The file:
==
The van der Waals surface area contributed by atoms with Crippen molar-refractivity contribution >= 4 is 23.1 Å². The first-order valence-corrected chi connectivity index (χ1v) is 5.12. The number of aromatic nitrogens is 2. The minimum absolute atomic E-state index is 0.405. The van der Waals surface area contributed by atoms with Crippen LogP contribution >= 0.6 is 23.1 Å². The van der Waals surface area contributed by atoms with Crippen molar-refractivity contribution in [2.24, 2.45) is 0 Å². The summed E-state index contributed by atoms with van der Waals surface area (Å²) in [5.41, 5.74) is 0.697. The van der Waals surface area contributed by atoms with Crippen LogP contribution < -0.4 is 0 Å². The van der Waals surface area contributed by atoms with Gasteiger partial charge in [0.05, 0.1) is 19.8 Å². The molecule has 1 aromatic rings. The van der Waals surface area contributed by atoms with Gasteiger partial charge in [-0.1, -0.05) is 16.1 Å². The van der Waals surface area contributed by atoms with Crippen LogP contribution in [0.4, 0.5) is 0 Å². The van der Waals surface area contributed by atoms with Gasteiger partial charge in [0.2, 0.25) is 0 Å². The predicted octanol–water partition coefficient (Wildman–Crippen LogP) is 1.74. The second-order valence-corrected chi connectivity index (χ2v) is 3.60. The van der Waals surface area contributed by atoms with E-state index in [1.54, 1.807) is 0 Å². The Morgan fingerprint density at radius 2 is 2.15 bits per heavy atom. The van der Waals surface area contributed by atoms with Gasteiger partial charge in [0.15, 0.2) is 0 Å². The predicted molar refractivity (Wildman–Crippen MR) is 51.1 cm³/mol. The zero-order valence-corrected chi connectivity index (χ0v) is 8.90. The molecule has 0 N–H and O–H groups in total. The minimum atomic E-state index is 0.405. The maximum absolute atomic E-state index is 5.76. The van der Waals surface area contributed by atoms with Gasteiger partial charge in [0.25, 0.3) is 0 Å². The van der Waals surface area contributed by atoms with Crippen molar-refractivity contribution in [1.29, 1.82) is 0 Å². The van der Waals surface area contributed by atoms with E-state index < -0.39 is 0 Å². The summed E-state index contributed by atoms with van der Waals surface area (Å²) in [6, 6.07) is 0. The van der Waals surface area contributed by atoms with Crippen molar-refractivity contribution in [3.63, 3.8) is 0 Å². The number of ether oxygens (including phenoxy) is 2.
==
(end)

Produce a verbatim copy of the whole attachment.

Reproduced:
The van der Waals surface area contributed by atoms with Crippen molar-refractivity contribution >= 4 is 23.1 Å². The first-order valence-corrected chi connectivity index (χ1v) is 5.12. The number of aromatic nitrogens is 2. The minimum absolute atomic E-state index is 0.405. The van der Waals surface area contributed by atoms with Crippen LogP contribution >= 0.6 is 23.1 Å². The van der Waals surface area contributed by atoms with Crippen molar-refractivity contribution in [2.24, 2.45) is 0 Å². The summed E-state index contributed by atoms with van der Waals surface area (Å²) in [5.41, 5.74) is 0.697. The van der Waals surface area contributed by atoms with Crippen LogP contribution < -0.4 is 0 Å². The van der Waals surface area contributed by atoms with Gasteiger partial charge in [0.05, 0.1) is 19.8 Å². The molecule has 1 aromatic rings. The van der Waals surface area contributed by atoms with Gasteiger partial charge in [-0.1, -0.05) is 16.1 Å². The van der Waals surface area contributed by atoms with Crippen LogP contribution in [0.4, 0.5) is 0 Å². The van der Waals surface area contributed by atoms with Gasteiger partial charge in [0.2, 0.25) is 0 Å². The predicted octanol–water partition coefficient (Wildman–Crippen LogP) is 1.74. The second-order valence-corrected chi connectivity index (χ2v) is 3.60. The van der Waals surface area contributed by atoms with E-state index in [1.54, 1.807) is 0 Å². The Morgan fingerprint density at radius 2 is 2.15 bits per heavy atom. The van der Waals surface area contributed by atoms with Gasteiger partial charge in [0.15, 0.2) is 0 Å². The predicted molar refractivity (Wildman–Crippen MR) is 51.1 cm³/mol. The zero-order valence-corrected chi connectivity index (χ0v) is 8.90. The molecule has 0 N–H and O–H groups in total. The minimum atomic E-state index is 0.405. The maximum absolute atomic E-state index is 5.76. The van der Waals surface area contributed by atoms with Gasteiger partial charge in [0.25, 0.3) is 0 Å². The van der Waals surface area contributed by atoms with Crippen molar-refractivity contribution in [1.29, 1.82) is 0 Å². The van der Waals surface area contributed by atoms with E-state index < -0.39 is 0 Å². The summed E-state index contributed by atoms with van der Waals surface area (Å²) in [6, 6.07) is 0. The van der Waals surface area contributed by atoms with Crippen molar-refractivity contribution in [3.63, 3.8) is 0 Å². The number of ether oxygens (including phenoxy) is 2.